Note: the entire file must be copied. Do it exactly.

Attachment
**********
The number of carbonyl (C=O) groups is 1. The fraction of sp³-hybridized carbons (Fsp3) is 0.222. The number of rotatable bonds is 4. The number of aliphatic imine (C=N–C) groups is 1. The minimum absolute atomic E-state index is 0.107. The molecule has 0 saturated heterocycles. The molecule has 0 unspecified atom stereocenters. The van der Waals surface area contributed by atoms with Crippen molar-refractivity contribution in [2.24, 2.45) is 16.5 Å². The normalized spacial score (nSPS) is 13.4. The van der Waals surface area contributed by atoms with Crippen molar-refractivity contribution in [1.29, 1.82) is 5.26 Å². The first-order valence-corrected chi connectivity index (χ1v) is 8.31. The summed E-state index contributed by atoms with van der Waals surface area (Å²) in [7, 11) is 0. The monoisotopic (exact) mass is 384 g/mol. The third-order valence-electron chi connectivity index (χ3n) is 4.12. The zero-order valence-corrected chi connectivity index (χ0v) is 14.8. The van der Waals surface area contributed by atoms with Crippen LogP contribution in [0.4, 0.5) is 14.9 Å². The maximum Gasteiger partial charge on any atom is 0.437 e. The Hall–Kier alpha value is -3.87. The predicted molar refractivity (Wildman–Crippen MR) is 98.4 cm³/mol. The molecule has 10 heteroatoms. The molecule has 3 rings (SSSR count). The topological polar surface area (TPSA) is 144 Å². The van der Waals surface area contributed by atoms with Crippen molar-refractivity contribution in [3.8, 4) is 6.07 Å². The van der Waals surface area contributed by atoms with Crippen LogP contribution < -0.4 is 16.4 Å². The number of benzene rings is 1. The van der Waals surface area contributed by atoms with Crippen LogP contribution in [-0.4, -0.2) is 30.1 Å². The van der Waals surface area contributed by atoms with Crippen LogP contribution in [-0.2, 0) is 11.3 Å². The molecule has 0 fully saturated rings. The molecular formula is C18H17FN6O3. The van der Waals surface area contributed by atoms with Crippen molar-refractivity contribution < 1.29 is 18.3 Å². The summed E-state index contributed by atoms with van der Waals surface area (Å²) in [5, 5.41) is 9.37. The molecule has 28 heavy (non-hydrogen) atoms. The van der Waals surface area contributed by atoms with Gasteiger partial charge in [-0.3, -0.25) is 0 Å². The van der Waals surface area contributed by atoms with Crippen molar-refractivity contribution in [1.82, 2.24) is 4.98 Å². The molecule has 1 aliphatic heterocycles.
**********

The number of carbonyl (C=O) groups is 1. The fraction of sp³-hybridized carbons (Fsp3) is 0.222. The number of rotatable bonds is 4. The number of aliphatic imine (C=N–C) groups is 1. The minimum absolute atomic E-state index is 0.107. The molecule has 0 saturated heterocycles. The molecule has 0 unspecified atom stereocenters. The van der Waals surface area contributed by atoms with Crippen molar-refractivity contribution in [2.24, 2.45) is 16.5 Å². The normalized spacial score (nSPS) is 13.4. The van der Waals surface area contributed by atoms with Crippen molar-refractivity contribution in [1.29, 1.82) is 5.26 Å². The first-order valence-corrected chi connectivity index (χ1v) is 8.31. The summed E-state index contributed by atoms with van der Waals surface area (Å²) in [7, 11) is 0. The monoisotopic (exact) mass is 384 g/mol. The third-order valence-electron chi connectivity index (χ3n) is 4.12. The zero-order valence-corrected chi connectivity index (χ0v) is 14.8. The van der Waals surface area contributed by atoms with Crippen LogP contribution in [0.4, 0.5) is 14.9 Å². The maximum Gasteiger partial charge on any atom is 0.437 e. The Hall–Kier alpha value is -3.87. The predicted molar refractivity (Wildman–Crippen MR) is 98.4 cm³/mol. The molecule has 10 heteroatoms. The molecule has 3 rings (SSSR count). The topological polar surface area (TPSA) is 144 Å². The van der Waals surface area contributed by atoms with Crippen molar-refractivity contribution in [3.8, 4) is 6.07 Å². The van der Waals surface area contributed by atoms with Crippen LogP contribution < -0.4 is 16.4 Å². The number of benzene rings is 1. The van der Waals surface area contributed by atoms with Crippen LogP contribution in [-0.4, -0.2) is 30.1 Å². The van der Waals surface area contributed by atoms with Crippen LogP contribution in [-0.2, 0) is 11.3 Å². The molecule has 0 fully saturated rings. The molecular formula is C18H17FN6O3. The van der Waals surface area contributed by atoms with Crippen molar-refractivity contribution < 1.29 is 18.3 Å². The summed E-state index contributed by atoms with van der Waals surface area (Å²) in [5, 5.41) is 9.37. The molecule has 28 heavy (non-hydrogen) atoms. The van der Waals surface area contributed by atoms with Gasteiger partial charge in [-0.3, -0.25) is 0 Å². The van der Waals surface area contributed by atoms with Crippen molar-refractivity contribution in [1.82, 2.24) is 4.98 Å². The molecule has 1 aliphatic heterocycles.